Thursday, August 13, 2009

A Dozen Books I Love And Would Love To Read Again and Again

A Dozen Books I’ve Loved And Would Love To Read Again and Again

1. Green Dolphin Street by Elizabeth Goudge I found this book at the new library in Chesterfield, Mo when I was 14 years old. My hand went toward it as if pulled by some sort of literary magnet and it is the first book I truly loved. Since reading it then, I’ve read it probably ten times. Not only do the descriptions of the most surprising and vivid places transport, but the characters’ struggles are sympathetically drawn, appallingly unique and heartbreaking. The resolution of the conflicts fills the heart with deep, poignant peace as if upon closing the book the heart says, “Yes. That’s right.”

2. Hamlet by Shakespeare… I can no longer count the number of times I’ve read this play and each time I love the language more passionately and bow to Shakespeare’s genius with more amazement. “... This goodly frame, the earth, seems to me a sterile promontory; this most excellent canopy, the air, look you, this brave o’erhanging firmament, this majestical roof fretted with golden fire…” See what I mean?

3. Macbeth by Shakespeare – People turn their noses up at this play calling it dark, which it is, but my classes helped me to see that it is the most tightly written and redemptive of all Shakespeare’s plays. (not that I’ve read them all because I haven’t but I still know this to be true!) By the way... the mystery cannot be solved by saying Macduff was born by caesarian section. Women who give birth by c-section are still women. There's more to it and the difference is symbolically critical to the idea of redemption that is the heart of the play.

4. Frankenstein by Mary Shelley … This book, written in lovely, careful prose by a 19 year old woman, is complex and fascinating.

5. Desiree by Annemarie Selinko … Oh, you see, it is about Napoleon’s first love, who is a most likeable, ordinary woman. It takes place in Paris and etc. is sprinkled with French and dotted with history and just delicious.

6. The Adventures of Huckleberry Finn byMark Twain… This is another book that I have had the privilege of teaching. What do I love about it? I love the descriptions of the river, the genius and justice of Jim’s admirable humanity, Huck Finn’s prefect literal narration, the scene where he declares “you can’t pray a lie” in all its sharp irony and of course the last line.

7. Hundred and One Dalmations by Dodie Smith… We read this book to our children when they were small. I am talking here about the original children’s novel (a chapter book) not the Disney version. In it, the dogs have more character development, (sounds funny but it works great) --including a host of English dog personalities --as the two Dalmation parents make their way across England in search of their puppies. It is worth a search on ebay to purchase a copy.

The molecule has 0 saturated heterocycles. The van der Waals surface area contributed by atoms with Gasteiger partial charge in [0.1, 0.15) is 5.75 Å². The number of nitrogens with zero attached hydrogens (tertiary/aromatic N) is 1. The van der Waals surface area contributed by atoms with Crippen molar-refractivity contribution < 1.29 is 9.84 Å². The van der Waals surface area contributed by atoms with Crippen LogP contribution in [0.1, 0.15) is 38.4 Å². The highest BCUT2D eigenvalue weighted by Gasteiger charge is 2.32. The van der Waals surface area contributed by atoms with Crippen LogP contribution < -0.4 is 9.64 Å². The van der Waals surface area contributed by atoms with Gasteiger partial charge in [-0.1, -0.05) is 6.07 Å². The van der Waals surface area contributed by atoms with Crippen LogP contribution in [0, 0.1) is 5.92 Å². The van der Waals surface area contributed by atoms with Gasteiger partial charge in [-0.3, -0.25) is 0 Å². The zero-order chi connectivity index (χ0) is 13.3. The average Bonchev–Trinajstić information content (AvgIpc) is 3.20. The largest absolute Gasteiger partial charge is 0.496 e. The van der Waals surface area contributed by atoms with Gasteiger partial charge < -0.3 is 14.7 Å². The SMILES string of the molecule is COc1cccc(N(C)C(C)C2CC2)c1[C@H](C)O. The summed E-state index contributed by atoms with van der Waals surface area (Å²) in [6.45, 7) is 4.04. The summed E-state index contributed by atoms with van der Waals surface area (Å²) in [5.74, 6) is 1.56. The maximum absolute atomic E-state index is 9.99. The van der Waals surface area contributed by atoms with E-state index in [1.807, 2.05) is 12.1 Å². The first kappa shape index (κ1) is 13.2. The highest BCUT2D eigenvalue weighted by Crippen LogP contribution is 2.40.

8. Katherine by Anya Seton… My sister, Gloria, gave me this book when we still lived in New Jersey and reading it began a life-long fascination with the shining, tumultuous and faith-filled Middle Ages.

9. A River Runs Through It by Norman Mclean… This book is beautifully written, profound and meaningful. The author’s view of his home country and family changed my life. I don’t understand the last line, though. Does anyone out there?

10. The Little Minister by James M. Barrie… I found this book by first catching a glimpse of the movie. The movie is charming, but omits a poignant and important part of the plot! Plus it takes place in Scotland! Read it! You will love Babbie, the gypsie… I found her to be much like looking in the mirror (in a good way). Maybe you will, too.

11. To Kill a Mockingbird by Harper Lee … Doesn’t everyone love this book? Everyone should read it as Atticus Finch is one of the rare, great fathers in literature.

12. The Autobiography of Frederick Douglass by himself… Frederick Douglass is one of the most elegant, analytical and expressive American writers. If you’ve never read his work, do yourself a favor.

What are your favorites?


  1. I am so grateful for this loving list. I think I will hunt for some of the one I have not yet read--the green dolphin sounds like a must, and I didn't even know that one hundred and one dalmations was even a book. how clever. :)

    I have literally hugged each of the following books:
    Christy by Christine McDonald
    Uncle Tom's Cabin by Harriet Beacher Stowe
    Jane Eyre Charlotte Bronte
    Persuasion by Jane Austin
    The Sneeches by Dr. Suess
    and, of course, Solomons Puzzle by Loris Nebbia (and I'm not just saying that cause it's you. I tell other people who don't even know you the same thing. you know I do.)

  2. Thanks, Heather for your comments about S.P.
    I love Christy, too. Forgot to add that one! There are so many others!

  3. What about The Water Is Wide?!?! Anyone considering teaching should read that book.

  4. I will be looking for 100 Dalmatians to read to my kids. Thanks for that. We've been on the lookout for good read alouds for them. Scott is currently reading Robin Hood to my son, it's a huge hit!